September 1, 2012 Wind, waves, and then sun!
I'm going to start with a quick update from yesterday. After cancelling the previous station due to weather, the ship moved to the next station with the hope that the waves and winds would die down. The quiet day gave people a chance to catch up on sleep, and everyone was ready for the station that began around 9 PM. Once again, the weather seemed to pick up as the CTD came on board and the zooplankton nets went into the water. As Jackie tried to move her heavy van Veen grab into place, with the assistance of two others, all three plus the grab went sliding across the deck. At that point, everyone tied down gear, and we abandoned the station. It's important to occupy as many stations as possible while out, but no one wants to compromise safety.
While waiting for this morning's station (let's hope the weather cooperates), I spoke with Dr. Bodil Bluhm, University of Alaska, Fairbanks (UAF). Bodil is working with Dr. Katrin Iken and her graduate student, Lauren Bell, both from UAF. I'll give you a brief overview of their work, but remember that you can check out more about each of them and their project at www.oceanexplorer.noaa.gov/explorations/12arctic/welcome/html
Bodil and Katrin have three objectives for this cruise, two RUSALCA related and one other. For all three, they will take invertebrates from both the beam and the otter trawls (more about those later). Their first objective relates to the structure of the epi (upon) benthic (bottom) community – those organisms that live on the bottom. They'll look at abundance, biomass, and species distribution and use a matrix to look at similarities in species abundance by location in order to get an idea of groups of stations that are similar in fauna (animals). The question is – what drives this? For the answer, they'll look at a matrix of environmental data (bottom water temperature and oxygen, sediment grain size, total organic matter, chlorophyll and food availability). Their second objective is to look at the food webs - how many trophic (food) levels are there and who's in what level. By taking small samples from the organisms and analyzing them, they'll get an indication of the sources of carbon (marine or terrestrial) and the organism's position in the food web. Short food webs are very efficient in getting carbon to the sediments.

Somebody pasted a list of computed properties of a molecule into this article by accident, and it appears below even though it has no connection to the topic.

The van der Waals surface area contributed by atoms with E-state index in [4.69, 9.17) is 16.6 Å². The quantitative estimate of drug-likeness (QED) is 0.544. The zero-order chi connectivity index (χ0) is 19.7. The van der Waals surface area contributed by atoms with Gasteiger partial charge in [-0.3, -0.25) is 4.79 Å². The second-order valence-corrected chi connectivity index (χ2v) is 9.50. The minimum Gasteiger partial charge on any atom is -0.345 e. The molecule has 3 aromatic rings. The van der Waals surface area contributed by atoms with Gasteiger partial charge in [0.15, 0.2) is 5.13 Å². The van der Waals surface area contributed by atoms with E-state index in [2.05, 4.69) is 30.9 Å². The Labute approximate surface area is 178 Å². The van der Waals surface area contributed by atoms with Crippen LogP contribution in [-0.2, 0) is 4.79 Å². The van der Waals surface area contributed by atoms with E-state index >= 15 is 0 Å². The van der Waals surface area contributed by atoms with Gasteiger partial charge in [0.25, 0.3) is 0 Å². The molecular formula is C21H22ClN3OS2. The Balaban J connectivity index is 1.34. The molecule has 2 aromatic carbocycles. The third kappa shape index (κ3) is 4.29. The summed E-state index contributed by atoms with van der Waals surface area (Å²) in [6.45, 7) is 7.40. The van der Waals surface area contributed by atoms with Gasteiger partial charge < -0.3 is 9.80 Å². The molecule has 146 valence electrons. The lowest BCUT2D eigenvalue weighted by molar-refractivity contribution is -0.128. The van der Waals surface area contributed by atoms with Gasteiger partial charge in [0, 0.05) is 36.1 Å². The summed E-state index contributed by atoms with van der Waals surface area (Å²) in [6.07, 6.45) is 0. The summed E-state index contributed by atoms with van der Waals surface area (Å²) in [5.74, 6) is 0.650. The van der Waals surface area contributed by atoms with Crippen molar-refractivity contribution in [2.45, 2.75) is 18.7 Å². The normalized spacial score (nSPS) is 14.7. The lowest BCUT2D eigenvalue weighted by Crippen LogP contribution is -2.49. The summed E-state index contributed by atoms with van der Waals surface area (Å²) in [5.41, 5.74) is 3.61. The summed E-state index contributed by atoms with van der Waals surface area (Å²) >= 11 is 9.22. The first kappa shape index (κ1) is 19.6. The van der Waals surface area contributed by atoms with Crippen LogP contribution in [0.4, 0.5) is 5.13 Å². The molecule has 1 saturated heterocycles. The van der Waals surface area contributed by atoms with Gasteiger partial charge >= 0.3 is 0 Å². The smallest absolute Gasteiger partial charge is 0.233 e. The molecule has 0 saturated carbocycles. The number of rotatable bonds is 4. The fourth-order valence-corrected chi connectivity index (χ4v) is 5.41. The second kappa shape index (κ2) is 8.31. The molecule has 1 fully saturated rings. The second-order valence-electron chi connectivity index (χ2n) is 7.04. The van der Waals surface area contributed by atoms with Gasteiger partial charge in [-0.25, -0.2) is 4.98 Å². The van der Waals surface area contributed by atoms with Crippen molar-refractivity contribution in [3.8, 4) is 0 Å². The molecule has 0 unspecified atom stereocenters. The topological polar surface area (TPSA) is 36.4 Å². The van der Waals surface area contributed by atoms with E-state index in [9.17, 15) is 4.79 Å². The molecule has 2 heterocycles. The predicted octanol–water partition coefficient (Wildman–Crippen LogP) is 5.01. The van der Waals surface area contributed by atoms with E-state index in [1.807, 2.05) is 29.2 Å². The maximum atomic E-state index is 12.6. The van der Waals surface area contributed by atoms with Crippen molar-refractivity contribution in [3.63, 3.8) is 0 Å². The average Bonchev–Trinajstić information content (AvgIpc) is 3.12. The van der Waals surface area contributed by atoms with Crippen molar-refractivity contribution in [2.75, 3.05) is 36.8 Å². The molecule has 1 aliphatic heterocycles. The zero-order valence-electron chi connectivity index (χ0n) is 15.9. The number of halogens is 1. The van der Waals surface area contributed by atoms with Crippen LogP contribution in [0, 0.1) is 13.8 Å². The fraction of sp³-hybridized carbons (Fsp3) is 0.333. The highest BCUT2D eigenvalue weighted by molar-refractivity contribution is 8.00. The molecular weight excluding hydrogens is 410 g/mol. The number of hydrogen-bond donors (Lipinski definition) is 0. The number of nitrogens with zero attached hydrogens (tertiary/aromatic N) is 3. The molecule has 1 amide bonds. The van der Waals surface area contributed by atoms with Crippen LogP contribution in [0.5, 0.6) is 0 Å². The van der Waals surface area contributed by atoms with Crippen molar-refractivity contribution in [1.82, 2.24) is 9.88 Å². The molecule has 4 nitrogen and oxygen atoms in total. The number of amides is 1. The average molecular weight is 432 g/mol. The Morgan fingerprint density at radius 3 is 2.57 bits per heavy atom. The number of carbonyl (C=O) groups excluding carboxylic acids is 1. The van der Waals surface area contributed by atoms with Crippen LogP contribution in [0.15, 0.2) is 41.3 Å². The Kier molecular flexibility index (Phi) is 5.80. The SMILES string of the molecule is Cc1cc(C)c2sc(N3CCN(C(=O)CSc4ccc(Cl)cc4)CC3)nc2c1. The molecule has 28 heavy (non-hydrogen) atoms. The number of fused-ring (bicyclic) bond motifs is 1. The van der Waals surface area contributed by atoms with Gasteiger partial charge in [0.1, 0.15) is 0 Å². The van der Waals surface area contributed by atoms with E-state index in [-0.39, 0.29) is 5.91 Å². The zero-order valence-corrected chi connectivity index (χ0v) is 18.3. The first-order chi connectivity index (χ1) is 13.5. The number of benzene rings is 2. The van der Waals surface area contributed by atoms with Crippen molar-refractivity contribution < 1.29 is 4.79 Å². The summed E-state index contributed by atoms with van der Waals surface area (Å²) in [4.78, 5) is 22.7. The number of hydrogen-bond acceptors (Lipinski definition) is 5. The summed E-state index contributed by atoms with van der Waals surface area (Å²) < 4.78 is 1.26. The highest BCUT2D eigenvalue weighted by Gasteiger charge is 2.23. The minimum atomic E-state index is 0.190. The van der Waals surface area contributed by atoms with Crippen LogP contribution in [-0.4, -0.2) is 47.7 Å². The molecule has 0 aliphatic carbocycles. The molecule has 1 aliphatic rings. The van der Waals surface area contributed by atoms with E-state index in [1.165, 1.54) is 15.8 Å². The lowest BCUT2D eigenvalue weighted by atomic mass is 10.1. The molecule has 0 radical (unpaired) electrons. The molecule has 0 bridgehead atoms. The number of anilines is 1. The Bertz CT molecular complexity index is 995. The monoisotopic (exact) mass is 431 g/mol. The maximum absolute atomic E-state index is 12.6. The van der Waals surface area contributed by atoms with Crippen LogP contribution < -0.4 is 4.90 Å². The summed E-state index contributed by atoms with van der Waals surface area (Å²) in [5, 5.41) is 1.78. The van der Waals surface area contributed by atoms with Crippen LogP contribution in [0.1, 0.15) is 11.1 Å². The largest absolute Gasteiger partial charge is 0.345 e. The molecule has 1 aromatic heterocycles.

A third project is to collect snow crabs to get an estimation of the population for the Beaufort and Chukchi Seas. Snow crab is a commercially fished species in the Bering Sea. With climate change and oil and gas exploration in the Chukchi Sea, it is time to investigate the snow crab stocks of the Pacific Arctic to provide solid information for decision makers.
On the day we arrive back in Nome, Katrin, Lauren, Kelley and Russ from this cruise will fly out to Dead Horse and go from there to Prudhoe Bay to board another ship for a 10 day trans boundary (with Canadian scientists) cruise in the Eastern Beaufort Sea. Their work will be very similar to what they're doing on this cruise. In 2011, on this cruise, they surveyed 79 stations across the Beaufort shelf, at 12 – 220 meters depths, and this time they'll survey the slope, down to 1000 meters. Next year they'll move into Canadian waters.
Note: By the time we reached out midmorning station, the wind and waves had died down and the sun came out! We had a full biology station and, with my multiple layers on (long underwear, turtle neck, fleece, wool socks, and a mustang suit) I was warm on deck.